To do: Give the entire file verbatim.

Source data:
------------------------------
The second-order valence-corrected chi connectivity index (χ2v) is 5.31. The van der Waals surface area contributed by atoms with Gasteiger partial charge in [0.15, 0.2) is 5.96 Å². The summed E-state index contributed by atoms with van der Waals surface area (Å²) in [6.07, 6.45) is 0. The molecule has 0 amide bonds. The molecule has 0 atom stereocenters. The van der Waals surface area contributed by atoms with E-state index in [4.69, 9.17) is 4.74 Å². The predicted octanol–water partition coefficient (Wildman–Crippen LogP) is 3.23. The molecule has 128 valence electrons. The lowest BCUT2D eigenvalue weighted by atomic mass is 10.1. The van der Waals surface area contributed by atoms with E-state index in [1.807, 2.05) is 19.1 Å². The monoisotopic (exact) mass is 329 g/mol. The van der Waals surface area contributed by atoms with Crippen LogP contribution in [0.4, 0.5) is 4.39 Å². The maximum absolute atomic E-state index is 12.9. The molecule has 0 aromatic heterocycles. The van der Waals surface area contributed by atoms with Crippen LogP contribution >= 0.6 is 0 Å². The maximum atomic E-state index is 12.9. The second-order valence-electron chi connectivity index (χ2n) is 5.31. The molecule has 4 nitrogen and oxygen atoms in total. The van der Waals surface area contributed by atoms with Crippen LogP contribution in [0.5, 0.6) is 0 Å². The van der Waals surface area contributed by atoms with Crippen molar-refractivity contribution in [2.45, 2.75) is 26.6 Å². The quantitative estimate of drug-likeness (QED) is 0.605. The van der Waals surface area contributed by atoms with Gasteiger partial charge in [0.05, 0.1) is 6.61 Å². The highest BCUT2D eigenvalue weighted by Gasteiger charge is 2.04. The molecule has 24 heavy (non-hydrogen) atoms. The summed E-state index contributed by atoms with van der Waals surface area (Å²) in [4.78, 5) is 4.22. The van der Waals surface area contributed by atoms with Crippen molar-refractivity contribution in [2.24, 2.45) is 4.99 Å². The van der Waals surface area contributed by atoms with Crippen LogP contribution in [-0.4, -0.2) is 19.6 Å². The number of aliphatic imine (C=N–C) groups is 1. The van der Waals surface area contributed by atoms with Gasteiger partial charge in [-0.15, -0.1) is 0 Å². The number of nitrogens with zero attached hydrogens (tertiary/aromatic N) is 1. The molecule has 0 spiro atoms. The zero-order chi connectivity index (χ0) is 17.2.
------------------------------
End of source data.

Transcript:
The second-order valence-corrected chi connectivity index (χ2v) is 5.31. The van der Waals surface area contributed by atoms with Gasteiger partial charge in [0.15, 0.2) is 5.96 Å². The summed E-state index contributed by atoms with van der Waals surface area (Å²) in [6.07, 6.45) is 0. The molecule has 0 amide bonds. The molecule has 0 atom stereocenters. The van der Waals surface area contributed by atoms with E-state index in [4.69, 9.17) is 4.74 Å². The predicted octanol–water partition coefficient (Wildman–Crippen LogP) is 3.23. The molecule has 128 valence electrons. The lowest BCUT2D eigenvalue weighted by atomic mass is 10.1. The van der Waals surface area contributed by atoms with E-state index in [1.807, 2.05) is 19.1 Å². The monoisotopic (exact) mass is 329 g/mol. The van der Waals surface area contributed by atoms with Crippen LogP contribution in [0.4, 0.5) is 4.39 Å². The maximum absolute atomic E-state index is 12.9. The molecule has 0 aromatic heterocycles. The van der Waals surface area contributed by atoms with Crippen LogP contribution >= 0.6 is 0 Å². The maximum atomic E-state index is 12.9. The second-order valence-electron chi connectivity index (χ2n) is 5.31. The molecule has 4 nitrogen and oxygen atoms in total. The van der Waals surface area contributed by atoms with Crippen LogP contribution in [0.5, 0.6) is 0 Å². The van der Waals surface area contributed by atoms with Crippen molar-refractivity contribution in [2.45, 2.75) is 26.6 Å². The quantitative estimate of drug-likeness (QED) is 0.605. The van der Waals surface area contributed by atoms with Gasteiger partial charge in [0.05, 0.1) is 6.61 Å². The highest BCUT2D eigenvalue weighted by Gasteiger charge is 2.04. The molecule has 24 heavy (non-hydrogen) atoms. The summed E-state index contributed by atoms with van der Waals surface area (Å²) in [4.78, 5) is 4.22. The van der Waals surface area contributed by atoms with Crippen molar-refractivity contribution in [2.24, 2.45) is 4.99 Å². The van der Waals surface area contributed by atoms with Crippen LogP contribution in [-0.4, -0.2) is 19.6 Å². The number of aliphatic imine (C=N–C) groups is 1. The van der Waals surface area contributed by atoms with Gasteiger partial charge in [-0.15, -0.1) is 0 Å². The number of nitrogens with zero attached hydrogens (tertiary/aromatic N) is 1. The molecule has 0 spiro atoms. The zero-order chi connectivity index (χ0) is 17.2.